#130: Every Man and Woman Is a Star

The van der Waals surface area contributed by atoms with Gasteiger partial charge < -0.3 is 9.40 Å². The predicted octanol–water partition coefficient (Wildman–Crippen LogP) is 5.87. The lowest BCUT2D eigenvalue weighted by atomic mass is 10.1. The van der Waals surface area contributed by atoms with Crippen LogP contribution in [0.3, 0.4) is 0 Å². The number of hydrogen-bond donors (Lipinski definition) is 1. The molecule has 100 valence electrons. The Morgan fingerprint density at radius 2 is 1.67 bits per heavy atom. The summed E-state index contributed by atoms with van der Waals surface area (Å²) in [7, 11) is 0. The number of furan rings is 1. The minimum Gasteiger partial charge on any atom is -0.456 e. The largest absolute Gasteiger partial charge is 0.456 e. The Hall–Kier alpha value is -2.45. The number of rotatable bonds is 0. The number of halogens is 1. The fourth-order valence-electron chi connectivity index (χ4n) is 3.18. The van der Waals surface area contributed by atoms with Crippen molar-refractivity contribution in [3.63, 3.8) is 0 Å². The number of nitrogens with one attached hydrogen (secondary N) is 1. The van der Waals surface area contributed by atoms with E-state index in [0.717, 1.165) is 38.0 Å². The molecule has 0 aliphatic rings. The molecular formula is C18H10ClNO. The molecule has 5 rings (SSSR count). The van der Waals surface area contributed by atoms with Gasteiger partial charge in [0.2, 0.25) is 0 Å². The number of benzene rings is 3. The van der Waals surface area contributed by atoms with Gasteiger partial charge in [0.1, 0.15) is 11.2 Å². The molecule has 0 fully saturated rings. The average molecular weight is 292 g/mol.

In recent years, I’ve tried to keep Twitter at arm’s length, limiting my time with the site and keeping the app off my phone. Until the pandemic started I was actually doing a decent job of that, but once coronavirus remorselessly eradicated the pretense of having better things to do, I dropped my defenses and plunged back into the hellsite. The danger of doing this, which is immediately apparent if you check Twitter for any amount of time these days, three months into a pandemic, is that Twitter becomes an almost literal extension of your brain, another little processing center like the amygdala or hippocampus. The only way to use Twitter, in my humble opinion, is to dump a certain kind of ephemeral unfiltered thought there as soon as you notice it fluttering in your head and then move on, having lightened your load every so slightly. Humans have always possessed crude tools for capturing such thoughts, such as notebooks, and even ways of disseminating those thoughts to others, but like so much digital apparatus, Twitter is a more refined and hyperefficient mechanism for doing so, and an entire universe has thus developed around it.

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